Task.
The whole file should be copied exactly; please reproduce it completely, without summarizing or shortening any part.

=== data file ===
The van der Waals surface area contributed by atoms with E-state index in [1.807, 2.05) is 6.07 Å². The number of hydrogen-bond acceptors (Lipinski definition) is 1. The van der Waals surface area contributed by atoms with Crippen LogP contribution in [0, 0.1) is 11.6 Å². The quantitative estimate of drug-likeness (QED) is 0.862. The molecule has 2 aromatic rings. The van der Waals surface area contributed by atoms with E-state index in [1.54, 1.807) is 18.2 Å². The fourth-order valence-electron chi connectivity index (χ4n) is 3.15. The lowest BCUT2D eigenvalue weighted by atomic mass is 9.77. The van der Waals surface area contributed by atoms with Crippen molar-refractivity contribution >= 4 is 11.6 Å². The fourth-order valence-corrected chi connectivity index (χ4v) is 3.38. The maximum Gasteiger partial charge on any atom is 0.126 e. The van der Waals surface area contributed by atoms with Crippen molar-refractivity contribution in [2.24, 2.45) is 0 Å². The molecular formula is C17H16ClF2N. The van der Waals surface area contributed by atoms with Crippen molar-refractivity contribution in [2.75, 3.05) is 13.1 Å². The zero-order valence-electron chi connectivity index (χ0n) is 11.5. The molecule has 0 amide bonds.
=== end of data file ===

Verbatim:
The van der Waals surface area contributed by atoms with E-state index in [1.807, 2.05) is 6.07 Å². The number of hydrogen-bond acceptors (Lipinski definition) is 1. The van der Waals surface area contributed by atoms with Crippen LogP contribution in [0, 0.1) is 11.6 Å². The quantitative estimate of drug-likeness (QED) is 0.862. The molecule has 2 aromatic rings. The van der Waals surface area contributed by atoms with E-state index in [1.54, 1.807) is 18.2 Å². The fourth-order valence-electron chi connectivity index (χ4n) is 3.15. The lowest BCUT2D eigenvalue weighted by atomic mass is 9.77. The van der Waals surface area contributed by atoms with Crippen molar-refractivity contribution >= 4 is 11.6 Å². The fourth-order valence-corrected chi connectivity index (χ4v) is 3.38. The maximum Gasteiger partial charge on any atom is 0.126 e. The van der Waals surface area contributed by atoms with Crippen molar-refractivity contribution in [2.24, 2.45) is 0 Å². The molecular formula is C17H16ClF2N. The van der Waals surface area contributed by atoms with Crippen molar-refractivity contribution in [2.75, 3.05) is 13.1 Å². The zero-order valence-electron chi connectivity index (χ0n) is 11.5. The molecule has 0 amide bonds.